Alkali Tiger Beetle

Eunota togata globicollis - Salt Plains NWR, Oklahoma

I haven’t written much about my early October trip to Oklahoma, where I had hoped to confirm a hunch that the gorgeous Cicindela pulchra (Beautiful Tiger Beetle) would be found in the red clay/gypsum hill habitats of Woodward and Major Counties (the same place where I had found the much rarer Cylindera celeripes the previous June).  Unfortunately, a sudden cold snap and overcast skies conspired against me for the duration of that short, 5-day trip, reducing tiger beetle activity to near zero and sending me back to Missouri with little to show for my efforts — save a scorpion, a torpid Cicindela splendida, and some very beautiful ladie’s-tresses orchids in peak bloom.  I did have one moderately successful day, however, when I returned to Salt Plains National Wildlife Refuge in north-central Oklahoma, a place where I observed seven species of tiger beetles during my June trip.  An eighth species that I did not see on that trip, but which I had observed in previous years, was my goal this time, and despite the cold temperatures and cloudy skies I was fortunate to find several individuals of Eunota togata globicollis.  Occurring primarily on saline flats in the central and southern Great Plain, this subspecies was called the Alkali Tiger Beetle¹ by Erwin and Pearson (2008), who reserved for the nominate form (found in salt marshes and tidal flats along the Gulf Coast) the more descriptive name White-cloaked Tiger Beetle².  A third subspecies, E. togata fascinans (Salt Flat Tiger Beetle) is restricted to salt flats in central New Mexico and west Texas (Pearson et al. 2006) (you may remember this subspecies from my habitat partitioning post last month).

¹ In reality, I have come to consider the term ‘alkali’ as a bit of a misnomer, as it is saline soils specifically — not just those with high pH (alkaline) — that the species is fond of. Moreover, there are many species of tiger beetles in addition to this one that are associated with saline soils.

² Okay, I might as well just get all this off my chest. Pearson et al. (2006) gave common names to each species of tiger beetle in the U.S., but not subspecies. I think most non-taxonomists probably consider this a good thing, although it is not without its problems (some species already had multiple common names applied to them, forcing choices that are sure not to please everyone). Erwin and Pearson (2008) took this further and came up with common names for all of the subspecies as well, and like any good taxonomist they steadfastly applied existing common names only to nominate forms. Eunota togata, however, is an example where the original common name would have been better applied to one of the non-nominate subspecies. The species epithet togata means “cloaked” (being derived from the Latin word toga — a reference to the broad white band running along the elytral margins). Each of the two non-nominate forms are distinguished by the white band being more broadly expanded (indeed, almost entirely covering the elytra in subspecies fascinans), yet it is the nominate subspecies — the least “cloaked” of the three — that retains the original common name. A silly argument I suppose, but if we start applying the “prinicple of priority” to common names in the same manner as scientific names, then what have we gained? Of course, I am of the opinion that most insect groups are too diverse and their taxonomy still too unstable to warrant a rigid system of “official” common names. Is it really any easier to learn White-cloaked Tiger Beetle than Eunota togata? How about Mount Ashland Night-stalking Tiger Beetle instead of Omus cazieri? And this is not even considering what happens when category-level shifts occur. For example, the genus Tetracha was formerly called the Big-headed Tiger Beetles; however, its former subgenera were recently elevated to genus level. Erwin and Pearson, accordingly, applied the common name to the entire subtribe containing Tetracha and its relatives and applied a new common name, Metallic Tiger Beetles, to the new, more limited concept of Tetracha. Thus, in an ironic case of common name instability despite no change in scientific name, the Virginia Big-headed Tiger beetle (Tetracha virginica) became the Virginia Metallic Tiger Beetle. Are your eyes bugging yet? Common names may be appropriate for higher vertebrates, but can they really be used effectively for beetles and other insect groups where the increasing use of molecular tools is sure to result in additional, perhaps radical, shifts in taxonomy? There — I said it, and I feel a lot better!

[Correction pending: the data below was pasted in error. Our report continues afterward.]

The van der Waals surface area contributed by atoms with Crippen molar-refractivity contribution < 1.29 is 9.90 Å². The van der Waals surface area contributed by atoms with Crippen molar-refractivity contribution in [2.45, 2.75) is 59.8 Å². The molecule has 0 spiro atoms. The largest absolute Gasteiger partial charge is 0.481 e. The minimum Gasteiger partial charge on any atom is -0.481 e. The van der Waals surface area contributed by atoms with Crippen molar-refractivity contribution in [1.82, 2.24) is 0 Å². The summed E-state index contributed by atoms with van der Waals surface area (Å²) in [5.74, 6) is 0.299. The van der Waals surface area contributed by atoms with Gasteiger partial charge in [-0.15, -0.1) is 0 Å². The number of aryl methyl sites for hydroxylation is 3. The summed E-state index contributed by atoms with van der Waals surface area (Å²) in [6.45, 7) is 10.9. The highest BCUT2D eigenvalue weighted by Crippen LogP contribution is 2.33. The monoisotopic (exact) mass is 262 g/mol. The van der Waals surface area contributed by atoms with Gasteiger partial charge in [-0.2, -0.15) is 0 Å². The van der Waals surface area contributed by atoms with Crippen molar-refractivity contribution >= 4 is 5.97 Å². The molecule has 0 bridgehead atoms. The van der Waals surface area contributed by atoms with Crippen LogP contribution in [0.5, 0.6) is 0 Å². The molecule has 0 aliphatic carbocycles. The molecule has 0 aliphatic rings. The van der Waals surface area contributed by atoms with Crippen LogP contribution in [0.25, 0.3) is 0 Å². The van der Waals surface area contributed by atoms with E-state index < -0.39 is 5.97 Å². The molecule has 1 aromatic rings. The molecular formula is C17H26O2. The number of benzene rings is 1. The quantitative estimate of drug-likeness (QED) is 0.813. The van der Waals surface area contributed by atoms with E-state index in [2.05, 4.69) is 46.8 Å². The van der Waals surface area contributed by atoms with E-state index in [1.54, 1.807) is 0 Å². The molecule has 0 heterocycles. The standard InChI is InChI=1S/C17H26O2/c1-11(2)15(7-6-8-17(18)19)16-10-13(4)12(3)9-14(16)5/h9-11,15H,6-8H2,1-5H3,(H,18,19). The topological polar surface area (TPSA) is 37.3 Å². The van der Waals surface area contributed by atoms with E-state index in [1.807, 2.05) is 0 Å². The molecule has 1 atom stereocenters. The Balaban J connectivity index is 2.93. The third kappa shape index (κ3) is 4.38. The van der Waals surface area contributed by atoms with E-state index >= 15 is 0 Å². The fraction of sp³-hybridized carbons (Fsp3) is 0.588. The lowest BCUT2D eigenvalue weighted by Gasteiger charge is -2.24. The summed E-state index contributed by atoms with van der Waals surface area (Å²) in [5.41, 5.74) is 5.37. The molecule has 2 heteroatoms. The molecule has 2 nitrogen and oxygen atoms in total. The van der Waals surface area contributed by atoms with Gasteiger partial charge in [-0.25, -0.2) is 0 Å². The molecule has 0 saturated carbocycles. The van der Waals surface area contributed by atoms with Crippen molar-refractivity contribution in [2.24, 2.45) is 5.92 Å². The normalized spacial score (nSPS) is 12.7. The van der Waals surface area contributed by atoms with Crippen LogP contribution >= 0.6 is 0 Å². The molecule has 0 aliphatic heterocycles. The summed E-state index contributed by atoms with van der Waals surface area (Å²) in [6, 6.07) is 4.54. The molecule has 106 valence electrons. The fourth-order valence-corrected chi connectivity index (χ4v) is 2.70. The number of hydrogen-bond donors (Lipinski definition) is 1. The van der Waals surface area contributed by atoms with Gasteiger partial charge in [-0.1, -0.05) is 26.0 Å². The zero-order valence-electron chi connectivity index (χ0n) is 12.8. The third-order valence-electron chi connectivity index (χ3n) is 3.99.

This species is restricted to saline flats in the central/southern Great Plains.